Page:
Vaping flash mob

THE campaign manager for a national pro-vaping lobby group is confident vaping nicotine legally will become a reality in the near future.

Legalise Vaping Australia campaign manager Brian Marlow and fellow supporters took to the streets of Fremantle this week for a flash mob protest against “convoluted” laws they say are increasingly at odds with the rest of the world.

“It will happen, it’s just a question of how,” Mr Marlow said of their push.

He is also in WA to give evidence at a “nanny state” inquiry being chaired by Liberal Democrat MLC Aaron Stonehouse, which is investigating whether Sandgropers are being over-governed.

It is looking into vaping, bicycle helmet laws and car modifications.

Mr Marlow says vaping is twice as effective in helping smokers quit compared to patches and gum, and even more so when used in combination with them.

He acknowledges vaping nicotine is still addictive, but says there’s very little evidence of people using it as a gateway into smoking; those who did were from a demographic likely to smoke anyway.

But he says health authorities seem blinded by the threat to this small group and can’t see the benefits to the 92 per cent of smokers who’ve admitted they’d like to kick the habit.

Mr Marlow says Australians are getting around state laws by importing vaping products from unregulated overseas markets, potentially putting themselves at risk.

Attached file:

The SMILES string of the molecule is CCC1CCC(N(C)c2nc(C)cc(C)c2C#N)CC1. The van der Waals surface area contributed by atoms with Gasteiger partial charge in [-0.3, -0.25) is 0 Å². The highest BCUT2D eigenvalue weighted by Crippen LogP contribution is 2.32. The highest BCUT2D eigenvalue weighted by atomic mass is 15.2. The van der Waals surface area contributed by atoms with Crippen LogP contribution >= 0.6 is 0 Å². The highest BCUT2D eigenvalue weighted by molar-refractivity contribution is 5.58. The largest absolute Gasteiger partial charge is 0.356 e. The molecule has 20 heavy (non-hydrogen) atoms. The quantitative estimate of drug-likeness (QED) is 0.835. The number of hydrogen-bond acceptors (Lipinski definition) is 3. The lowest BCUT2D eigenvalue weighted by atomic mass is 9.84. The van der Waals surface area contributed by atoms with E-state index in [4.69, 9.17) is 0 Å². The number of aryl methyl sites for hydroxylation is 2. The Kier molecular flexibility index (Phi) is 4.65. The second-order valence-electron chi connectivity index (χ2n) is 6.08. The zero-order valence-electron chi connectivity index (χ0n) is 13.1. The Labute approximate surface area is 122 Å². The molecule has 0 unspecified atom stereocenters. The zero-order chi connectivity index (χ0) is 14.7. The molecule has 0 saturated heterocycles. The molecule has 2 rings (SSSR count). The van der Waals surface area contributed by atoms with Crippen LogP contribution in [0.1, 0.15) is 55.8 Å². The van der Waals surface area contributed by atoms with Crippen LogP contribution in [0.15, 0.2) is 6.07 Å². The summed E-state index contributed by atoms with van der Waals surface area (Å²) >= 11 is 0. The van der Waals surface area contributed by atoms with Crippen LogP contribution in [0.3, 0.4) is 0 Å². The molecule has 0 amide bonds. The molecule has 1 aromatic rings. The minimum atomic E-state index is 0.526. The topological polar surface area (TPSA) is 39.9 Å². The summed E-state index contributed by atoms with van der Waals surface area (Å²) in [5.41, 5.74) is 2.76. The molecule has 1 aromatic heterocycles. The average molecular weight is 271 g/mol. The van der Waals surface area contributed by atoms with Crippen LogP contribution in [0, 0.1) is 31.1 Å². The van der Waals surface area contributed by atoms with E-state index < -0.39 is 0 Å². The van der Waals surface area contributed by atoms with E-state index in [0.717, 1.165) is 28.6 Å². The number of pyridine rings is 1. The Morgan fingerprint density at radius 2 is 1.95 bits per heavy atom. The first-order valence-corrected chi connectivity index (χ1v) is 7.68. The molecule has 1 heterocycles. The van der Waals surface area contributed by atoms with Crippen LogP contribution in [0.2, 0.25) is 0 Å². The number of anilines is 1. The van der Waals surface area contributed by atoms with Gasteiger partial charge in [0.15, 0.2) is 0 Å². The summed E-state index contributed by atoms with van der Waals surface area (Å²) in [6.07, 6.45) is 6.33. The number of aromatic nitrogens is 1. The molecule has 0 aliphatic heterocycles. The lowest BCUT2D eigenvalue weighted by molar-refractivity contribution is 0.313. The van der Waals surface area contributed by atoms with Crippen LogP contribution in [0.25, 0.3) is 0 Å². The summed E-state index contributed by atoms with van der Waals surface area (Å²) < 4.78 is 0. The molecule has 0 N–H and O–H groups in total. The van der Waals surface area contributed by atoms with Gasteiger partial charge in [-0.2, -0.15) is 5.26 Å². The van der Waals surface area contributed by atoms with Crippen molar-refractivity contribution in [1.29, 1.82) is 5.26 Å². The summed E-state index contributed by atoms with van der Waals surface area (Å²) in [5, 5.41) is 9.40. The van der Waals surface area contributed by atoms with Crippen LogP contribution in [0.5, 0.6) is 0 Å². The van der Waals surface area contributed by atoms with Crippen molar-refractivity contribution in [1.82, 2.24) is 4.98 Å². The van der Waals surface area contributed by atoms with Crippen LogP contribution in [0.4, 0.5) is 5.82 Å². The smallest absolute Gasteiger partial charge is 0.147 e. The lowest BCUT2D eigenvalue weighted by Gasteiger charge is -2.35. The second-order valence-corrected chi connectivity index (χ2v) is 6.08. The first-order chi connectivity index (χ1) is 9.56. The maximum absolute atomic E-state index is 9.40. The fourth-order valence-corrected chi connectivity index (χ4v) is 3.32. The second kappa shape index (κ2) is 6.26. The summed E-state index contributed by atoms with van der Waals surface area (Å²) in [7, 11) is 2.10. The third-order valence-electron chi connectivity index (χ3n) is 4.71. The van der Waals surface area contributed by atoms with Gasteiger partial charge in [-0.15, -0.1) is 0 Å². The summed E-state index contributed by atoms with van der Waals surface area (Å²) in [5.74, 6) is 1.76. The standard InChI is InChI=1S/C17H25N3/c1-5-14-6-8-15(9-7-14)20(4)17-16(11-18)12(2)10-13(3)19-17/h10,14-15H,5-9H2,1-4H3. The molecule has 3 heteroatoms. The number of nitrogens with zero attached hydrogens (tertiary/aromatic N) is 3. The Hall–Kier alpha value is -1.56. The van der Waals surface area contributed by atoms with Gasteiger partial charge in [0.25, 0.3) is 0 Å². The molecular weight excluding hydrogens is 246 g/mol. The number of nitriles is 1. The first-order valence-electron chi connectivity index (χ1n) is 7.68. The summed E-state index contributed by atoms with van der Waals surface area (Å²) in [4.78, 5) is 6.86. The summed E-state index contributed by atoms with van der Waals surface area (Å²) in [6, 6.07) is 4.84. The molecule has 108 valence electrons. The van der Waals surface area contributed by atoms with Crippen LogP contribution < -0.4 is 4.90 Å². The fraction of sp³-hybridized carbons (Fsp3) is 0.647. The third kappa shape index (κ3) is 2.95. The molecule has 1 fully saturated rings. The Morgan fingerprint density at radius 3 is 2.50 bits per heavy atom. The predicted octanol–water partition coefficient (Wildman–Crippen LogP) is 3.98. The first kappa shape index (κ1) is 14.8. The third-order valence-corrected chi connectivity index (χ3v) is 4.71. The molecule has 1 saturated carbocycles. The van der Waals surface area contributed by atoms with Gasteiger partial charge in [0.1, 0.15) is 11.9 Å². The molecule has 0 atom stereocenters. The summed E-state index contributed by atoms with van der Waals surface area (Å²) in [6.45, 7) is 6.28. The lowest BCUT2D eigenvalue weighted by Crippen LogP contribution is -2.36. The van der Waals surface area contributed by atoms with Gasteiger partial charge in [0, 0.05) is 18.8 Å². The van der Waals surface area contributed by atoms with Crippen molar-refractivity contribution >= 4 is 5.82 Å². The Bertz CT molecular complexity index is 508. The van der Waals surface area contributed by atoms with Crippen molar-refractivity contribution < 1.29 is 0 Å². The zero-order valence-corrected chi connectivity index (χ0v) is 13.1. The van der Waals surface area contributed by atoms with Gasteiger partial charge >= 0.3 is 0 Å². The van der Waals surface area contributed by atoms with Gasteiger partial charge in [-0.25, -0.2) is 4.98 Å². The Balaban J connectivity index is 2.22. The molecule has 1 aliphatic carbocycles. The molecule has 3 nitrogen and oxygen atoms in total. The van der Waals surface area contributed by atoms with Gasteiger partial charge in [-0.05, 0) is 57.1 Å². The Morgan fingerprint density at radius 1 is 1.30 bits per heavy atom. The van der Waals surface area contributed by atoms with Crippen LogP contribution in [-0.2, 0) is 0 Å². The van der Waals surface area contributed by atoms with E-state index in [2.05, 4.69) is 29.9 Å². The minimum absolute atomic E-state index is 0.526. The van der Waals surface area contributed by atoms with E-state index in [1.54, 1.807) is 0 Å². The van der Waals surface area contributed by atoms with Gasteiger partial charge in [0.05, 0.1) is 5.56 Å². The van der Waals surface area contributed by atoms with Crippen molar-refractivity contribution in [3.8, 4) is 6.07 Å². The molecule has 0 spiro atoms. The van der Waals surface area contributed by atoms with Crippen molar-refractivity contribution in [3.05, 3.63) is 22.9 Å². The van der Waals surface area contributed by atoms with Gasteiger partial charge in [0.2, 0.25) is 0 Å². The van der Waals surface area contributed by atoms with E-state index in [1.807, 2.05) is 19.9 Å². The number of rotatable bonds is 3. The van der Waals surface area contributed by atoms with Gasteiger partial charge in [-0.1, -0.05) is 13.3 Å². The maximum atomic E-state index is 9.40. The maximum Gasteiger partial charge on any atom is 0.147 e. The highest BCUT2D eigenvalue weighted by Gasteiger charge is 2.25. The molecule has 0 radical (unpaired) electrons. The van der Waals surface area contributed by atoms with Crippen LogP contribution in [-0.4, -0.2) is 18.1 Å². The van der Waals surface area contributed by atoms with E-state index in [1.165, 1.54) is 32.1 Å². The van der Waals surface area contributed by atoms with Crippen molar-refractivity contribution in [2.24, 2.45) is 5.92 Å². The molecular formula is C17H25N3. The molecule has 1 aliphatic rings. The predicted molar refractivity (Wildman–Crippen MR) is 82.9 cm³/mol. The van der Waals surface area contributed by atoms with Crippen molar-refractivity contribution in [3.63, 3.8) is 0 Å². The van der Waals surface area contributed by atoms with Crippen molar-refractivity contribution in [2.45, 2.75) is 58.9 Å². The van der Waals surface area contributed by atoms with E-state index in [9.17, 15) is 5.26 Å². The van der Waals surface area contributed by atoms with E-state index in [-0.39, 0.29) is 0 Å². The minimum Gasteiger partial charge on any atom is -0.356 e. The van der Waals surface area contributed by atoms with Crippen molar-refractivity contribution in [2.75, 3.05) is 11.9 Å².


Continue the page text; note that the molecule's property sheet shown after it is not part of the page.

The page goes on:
He believes this was behind the death of a Victorian toddler last month, as it drank nicotine from a vaping bottle he doubts had a child safety cap.

Part of the problem comes down to a clash between federal and state laws; it’s not illegal to import three months’ worth of nicotine for personal use under national Therapeutic Goods Administration rules, meaning Border Force officials wave it through. But once it reaches the recipient, they’ll be breaching state laws. In the ACT that can mean up to two years in prison, or in Western Australia a $45,000 fine.

Mr Marlow says his campaign takes no donations from big tobacco companies, which have been increasingly trying to move into the vaping area. He believes their motives are anathema to local users and their products are almost impossible to find in Aussie vaping shops.

His group’s campaign has gained some support, with both the state and federal Liberal parties backing vaping, though Mr Marlow says they’ve not been able to turn around federal health minister Greg Hunt.

The minister is a staunch opponent, replying to questions about legalised vaping with the response “Not on my watch”, but under pressure from his party colleagues has agreed to commission research into potential health benefits.


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